McDonald v UK: The ECtHR on Social Care Provision
So did Ms McDonald OBE, former ballerina, win her case in the European Court of Human Rights (McDonald v UK) or not? The Guardian on 20 May 2014 said: “European court awards payout to disabled woman over loss of night care”. But the article then explained “Ruling grants government wide discretion in balancing needs of vulnerable individuals with ‘economic wellbeing of the state’”. The case clearly needs some explanation. First, a short recap.
Ms McDonald is disabled and needs to visit the lavatory several times at night, but needs assistance to get out of bed to do so. Her local authority assessed her as needing help to use the commode at night, and provided a night time carer.
However, in November 2008 the council decided to stop that service, and that Ms McDonald only needed general assistance with toileting. This could be met if she wore incontinence pads at night, even though she is not incontinent. But the council failed to follow the statutory rules for re-assessing a person’s needs in making this decision.
Having lost a challenge in the High Court, she appealed to the Court of Appeal, by which time the council had carried out a proper assessment in November 2009. The Court found that the council had acted unlawfully in the year between the decision to remove services and the new assessment, but that withdrawal of services after November 2009 was a legally defensible decision. In 2011 the Supreme Court agreed.
In Strasbourg there were a number of questions. First, did her situation come within the Article 8 right to respect for private life? Second, if she were within the scope of Article 8, then were those rights breached during the period between November 2008 and November 2009? Third, again if she were within the scope of Article 8, could the otherwise lawful decision-making process be justified, or was the attack on Ms McDonald’s rights and dignity just too great to be justified?
Of most interest on the first point, the Court said the case involved providing a low level of care which “conflicted with her strongly held ideas of self and personal identity”, and emphasised that “the very essence of the Convention was respect for human dignity and human freedom”. These principles have been expressed in “right to die” cases, but not before in relation to social care provision. But the Court decided that “the contested measure reducing the level of her healthcare falls within the scope of Article 8”.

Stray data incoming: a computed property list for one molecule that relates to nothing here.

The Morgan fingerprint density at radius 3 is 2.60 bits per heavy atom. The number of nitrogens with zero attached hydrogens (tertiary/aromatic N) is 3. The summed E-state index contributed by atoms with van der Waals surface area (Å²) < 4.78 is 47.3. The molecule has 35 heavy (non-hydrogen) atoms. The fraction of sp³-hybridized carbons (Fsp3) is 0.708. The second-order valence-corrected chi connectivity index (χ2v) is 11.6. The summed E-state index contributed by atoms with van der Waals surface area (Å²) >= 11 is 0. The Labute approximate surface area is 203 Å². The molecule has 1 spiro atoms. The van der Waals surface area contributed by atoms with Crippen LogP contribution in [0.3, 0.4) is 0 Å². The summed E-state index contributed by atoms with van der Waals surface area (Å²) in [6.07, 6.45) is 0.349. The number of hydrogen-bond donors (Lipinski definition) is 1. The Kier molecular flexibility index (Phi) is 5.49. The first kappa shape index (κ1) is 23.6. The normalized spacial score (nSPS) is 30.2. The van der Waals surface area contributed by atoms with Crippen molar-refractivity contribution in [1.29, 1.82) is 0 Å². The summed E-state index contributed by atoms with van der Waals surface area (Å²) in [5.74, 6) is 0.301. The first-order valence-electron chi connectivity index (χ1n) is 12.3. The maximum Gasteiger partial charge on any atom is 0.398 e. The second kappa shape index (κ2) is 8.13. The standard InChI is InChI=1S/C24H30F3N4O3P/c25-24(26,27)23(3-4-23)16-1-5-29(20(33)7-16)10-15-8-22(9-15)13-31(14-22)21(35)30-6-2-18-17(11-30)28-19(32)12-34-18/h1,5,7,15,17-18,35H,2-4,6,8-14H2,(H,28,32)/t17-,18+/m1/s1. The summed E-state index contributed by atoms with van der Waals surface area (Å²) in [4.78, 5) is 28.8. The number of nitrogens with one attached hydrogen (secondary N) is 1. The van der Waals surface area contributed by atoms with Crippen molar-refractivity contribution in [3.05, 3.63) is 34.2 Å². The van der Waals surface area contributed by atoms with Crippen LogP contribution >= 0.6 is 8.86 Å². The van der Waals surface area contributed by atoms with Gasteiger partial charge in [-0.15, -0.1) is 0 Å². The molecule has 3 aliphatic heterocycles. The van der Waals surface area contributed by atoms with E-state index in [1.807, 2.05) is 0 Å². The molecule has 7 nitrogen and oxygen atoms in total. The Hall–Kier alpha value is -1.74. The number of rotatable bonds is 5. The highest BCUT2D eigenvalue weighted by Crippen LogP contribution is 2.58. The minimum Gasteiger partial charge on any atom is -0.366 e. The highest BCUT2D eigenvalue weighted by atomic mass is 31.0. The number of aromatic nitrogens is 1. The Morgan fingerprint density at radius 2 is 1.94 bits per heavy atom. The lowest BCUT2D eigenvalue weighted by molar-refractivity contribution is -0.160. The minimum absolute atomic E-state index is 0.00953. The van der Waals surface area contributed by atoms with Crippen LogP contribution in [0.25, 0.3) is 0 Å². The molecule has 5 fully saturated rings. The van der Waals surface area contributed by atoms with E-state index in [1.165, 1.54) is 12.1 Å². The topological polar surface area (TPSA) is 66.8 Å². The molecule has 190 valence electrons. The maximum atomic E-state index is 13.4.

Having got over that hurdle, the period between November 2008 and November 2009 was easy for the Court to consider. Any breach of Article 8 must be “in accordance with the law”. The Supreme Court had decided that statutory procedures had not been followed. Therefore the November 2008 assessment was “not in accordance with the law” and the breach of Article 8 could not be justified. Ms McDonald was awarded 1,000 Euros.
But after November 2009, the assessment resulting in service withdrawal was lawful. The Court had “regard to the wide margin of appreciation afforded to States in issues of … health-care policies” and especially where “State resources” were in issue. Set against this standard, there had been a proportionate consideration of the Article 8 breach, which was justifiable in the context of the wider need to make provision of services for others.
Therefore, local authorities are unlikely to be criticised for rights violations from devising policies to provide the most efficient way of sharing resources amongst care users, even if important services are withdrawn from some people, with the consequent adverse effect on their dignity and independence.
But the case represents a win for Ms McDonald in establishing that the withdrawal of care services could have such an effect on a person’s dignity and independence as to amount to a breach of rights. It also represents a win in establishing that if the proper assessment procedures are not carried out, then any breach of those human rights cannot be justified (and damages may be payable).
And, for the first time, the case puts the provision and withdrawal of social and health care services firmly on the human rights radar.